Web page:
Democratic budget irks Republicans
For a while last week, it seemed like old times.
When lawmakers took up the new state budget, Republicans complained they were cut out of the final talks to draft it and voted against the spending plan.
At times, this led to some strained arguments for opposing the budget.
Take K-12 education. Compared to what’s happened in recent years, it came out pretty well. General state aid even got a $155 million increase rather than another cut.
But some Senate Republicans complained it was unacceptable and should have been increased even more. Frustrated by the debate, Sen. John Sullivan, D-Rushville, finally rose to defend the budget and asked where the Republican plan for education might be found.
Actually, the plan might be found in something called “Reality Check.” That was the report Senate Republicans compiled in 2011 that was a proposal for dealing with the state’s financial problems. It had a lengthy list of ideas, including what to do with K-12 education. Among other things, it recommended a cut in K-12 education and said the options for achieving that included freezing general state aid at the previous year’s level.
Guess things have improved a lot since then.
Illinois lawmakers sent a bill to Gov. Pat Quinn last week that bans the use of handheld cellphones while driving.
A recurring complaint from opponents to the bill was that it singles out just one aspect of distracted driving. People do all sorts of distracting things behind the wheel, yet those aren’t being made illegal, they argued.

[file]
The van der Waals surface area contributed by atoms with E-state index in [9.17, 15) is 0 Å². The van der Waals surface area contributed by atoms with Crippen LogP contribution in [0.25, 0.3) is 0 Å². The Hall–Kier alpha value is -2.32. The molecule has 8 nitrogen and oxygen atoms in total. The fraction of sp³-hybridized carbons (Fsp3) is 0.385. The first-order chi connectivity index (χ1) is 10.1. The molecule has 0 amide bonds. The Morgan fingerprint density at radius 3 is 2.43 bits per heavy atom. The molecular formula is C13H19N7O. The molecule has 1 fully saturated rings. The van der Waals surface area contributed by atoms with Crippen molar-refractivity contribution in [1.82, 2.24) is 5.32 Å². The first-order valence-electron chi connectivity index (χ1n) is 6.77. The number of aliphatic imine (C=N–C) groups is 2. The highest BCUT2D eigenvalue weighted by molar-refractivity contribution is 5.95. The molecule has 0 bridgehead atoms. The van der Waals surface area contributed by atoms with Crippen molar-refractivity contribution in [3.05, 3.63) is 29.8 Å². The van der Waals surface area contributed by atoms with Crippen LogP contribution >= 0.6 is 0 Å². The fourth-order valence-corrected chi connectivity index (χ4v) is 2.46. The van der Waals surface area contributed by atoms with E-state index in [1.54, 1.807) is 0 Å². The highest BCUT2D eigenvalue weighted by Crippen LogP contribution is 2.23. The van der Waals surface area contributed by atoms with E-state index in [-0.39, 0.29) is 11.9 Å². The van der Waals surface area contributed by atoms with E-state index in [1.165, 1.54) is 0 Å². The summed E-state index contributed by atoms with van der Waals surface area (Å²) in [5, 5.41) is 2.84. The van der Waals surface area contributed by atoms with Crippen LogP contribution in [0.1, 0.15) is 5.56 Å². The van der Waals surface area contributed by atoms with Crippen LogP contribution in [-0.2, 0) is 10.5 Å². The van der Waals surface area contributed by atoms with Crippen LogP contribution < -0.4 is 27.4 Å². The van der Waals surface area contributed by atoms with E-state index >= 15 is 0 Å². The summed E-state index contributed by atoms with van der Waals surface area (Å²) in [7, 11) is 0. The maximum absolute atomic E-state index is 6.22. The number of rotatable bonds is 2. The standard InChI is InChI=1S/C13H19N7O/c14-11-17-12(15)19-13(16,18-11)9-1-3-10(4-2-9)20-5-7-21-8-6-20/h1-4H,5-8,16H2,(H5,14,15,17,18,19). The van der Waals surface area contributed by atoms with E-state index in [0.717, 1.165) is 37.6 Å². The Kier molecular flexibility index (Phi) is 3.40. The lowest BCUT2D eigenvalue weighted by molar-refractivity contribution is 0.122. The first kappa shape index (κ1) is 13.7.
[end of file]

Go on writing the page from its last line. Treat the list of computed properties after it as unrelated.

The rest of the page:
Most lawmakers understand that a good way to make an effective point is to speak from personal experience. Enter Rep. Jack Franks, D-Marengo, an opponent of the cellphone ban bill.
Franks recounted how he was recently leaving Springfield on a Friday and stopped by a Wendy’s on the way out of town. He bought a Frosty, the frozen dairy concoction sold at the restaurants.
Franks noted that a Frosty is eaten with a spoon. So with a Frosty in one hand and a Frosty spoon in the other, Franks headed out on the road for home.
“At no time did I have two hands on the wheel,” Franks said. “If anyone deserved a ticket that day, I’m sure I did.”
So give Franks credit for candor.
But if you spot his car coming out of a Wendy’s, you might want to give him a wide berth.
“There’s a lot of constitutional scholars all of a sudden in the General Assembly.”
– State Rep. Elaine Nekritz, D-Northbrook, on the proliferation of legal opinions on what pension reform plan is or isn’t constitutional, often offered by people with no legal training.
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“Sometimes you have to step up and do things. Every time we’re here, it’s no, no, no, no. I don’t vote for the spending, I don’t vote for the funding, but I really care.”
– Sen. Dan Kotowski, D-Park Ridge, frustrated with the opposition to the education budget.